Editor’s Note: This is part 2 of a 2-part series about Dr. George Ulysses and Annie Snapp. Part 1 can be found in the Jan. 20 issue of The Sentinel.
Annie and Robert had two sons, Ulysses (1866-1887) and Lewis (1868-1930). Although a divorce record was not located, Reames remarried in 1893.
Annie and Dr. Snapp likely met in Ohio, where the towns in which they lived were around 25 miles apart. They may have met through Annie’s father, Levi, who was a physician and dentist, although not of electric medicine.
Arriving in Oregon, Dr. Snapp was first at Willamina, which lies between Salem and Lincoln City, but George and Annie soon arrived in Cottage Grove, where he became an active member of the community.
On their return from Ohio in March 1895, George and Annie were able to marry when Dr. Snapp’s first wife, Effie, filed for divorce in April, citing willful absence and gross neglect. She remarried the same month to Lewis Irvine Overholser and remained in Ohio until her death in 1931. Mildred grew up in Jackson, Ohio and appears living with her maternal grandparents in the 1900 Federal Census. In the same census, Effie and Lewis Overholser were farming in Germantown, Ohio, about 120 miles away from Millie.
The Snapps purchased land on which to build a house on their return as the Cottage Grove “Echo-Leader” noted in its Aug. 3, 1895, edition: “Dr. Snapp has built a handsome and useful barn on his lots in Cottage Grove. We learn that he will soon erect a nice residence on the same lots and make other nice improvements.”
The house at 1104 West Main St. remains, selling last year for $326,000.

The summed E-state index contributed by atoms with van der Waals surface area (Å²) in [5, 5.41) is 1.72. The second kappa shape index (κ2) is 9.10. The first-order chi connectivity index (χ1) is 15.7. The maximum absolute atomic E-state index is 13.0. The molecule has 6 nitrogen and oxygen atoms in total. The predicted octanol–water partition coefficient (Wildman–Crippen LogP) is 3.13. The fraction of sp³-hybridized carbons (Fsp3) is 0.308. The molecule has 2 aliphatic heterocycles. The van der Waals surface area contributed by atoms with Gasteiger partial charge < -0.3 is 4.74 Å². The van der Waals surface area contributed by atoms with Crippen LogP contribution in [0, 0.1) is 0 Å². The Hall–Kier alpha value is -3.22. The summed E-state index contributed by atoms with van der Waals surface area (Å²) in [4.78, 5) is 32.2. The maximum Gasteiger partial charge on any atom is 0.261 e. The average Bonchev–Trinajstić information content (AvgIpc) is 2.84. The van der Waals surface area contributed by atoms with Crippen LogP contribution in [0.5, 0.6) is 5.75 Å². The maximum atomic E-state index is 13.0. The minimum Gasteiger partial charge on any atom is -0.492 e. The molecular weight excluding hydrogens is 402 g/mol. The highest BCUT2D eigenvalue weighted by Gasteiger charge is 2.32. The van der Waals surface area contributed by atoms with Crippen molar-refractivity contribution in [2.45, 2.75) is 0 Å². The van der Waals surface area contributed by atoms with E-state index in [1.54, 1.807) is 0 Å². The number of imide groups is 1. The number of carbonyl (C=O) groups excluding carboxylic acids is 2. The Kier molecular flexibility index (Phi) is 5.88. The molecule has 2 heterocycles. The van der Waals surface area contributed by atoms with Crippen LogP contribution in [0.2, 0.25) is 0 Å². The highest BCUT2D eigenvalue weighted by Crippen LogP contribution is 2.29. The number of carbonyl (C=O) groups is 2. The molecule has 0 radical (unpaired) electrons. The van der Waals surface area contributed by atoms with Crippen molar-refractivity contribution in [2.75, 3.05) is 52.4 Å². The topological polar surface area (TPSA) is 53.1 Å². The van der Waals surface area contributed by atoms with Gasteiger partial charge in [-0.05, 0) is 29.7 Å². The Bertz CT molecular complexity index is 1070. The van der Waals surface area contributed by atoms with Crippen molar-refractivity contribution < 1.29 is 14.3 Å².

The Snapps lived in Cottage Grove when the town was split. In 1893, the portion east of the Coast Fork of the Willamette River became East Cottage Grove, then renamed Lemati in 1895. Dr. Snapp was elected councilman on his side of the river in July 1895 and again in 1899 when the two sides were rejoined as Cottage Grove.
While living on Wall St. (now West Main St.), Dr. Snapp appeared to have a busy practice, treating patients suffering the ailments one would expect in that time. The local newspapers reported Dr. Snapp treating a dislocated shoulder from a fall from a hay loft, three broken ribs after a fall from a barn loft, a broken leg after jumping from a load of hay, a broken arm when the roof on an outbuilding collapsed, fingers smashed at a lumber mill, a broken leg suffered at a lumber mill, a child burned, a child bitten by a spider and a shooting accident.
Dr. Snapp himself was not immune from injury as the Jan. 4, 1896, issue of the “Eugene City Guard” reported: “Dr. Snapp met with quite a severe accident last Tuesday evening. He had been called out to the country to see a patient, and while there, was called back in great haste to see a little child who was thought to be dying. He was riding rapidly and reigned up on approaching the bridge but as the horse stepped on the approach, it slipped and fell, (Dr. Snapp) catching his leg under it, breaking one bone of the fibula, about the lower third, and dislocating the tibia at the ankle joint. Dr. McKenney, of Eugene, came up on the local and dressed the limb, and the doctor is now resting as well as could be expected under the circumstances, but he will likely keep his bed for the next month or two.”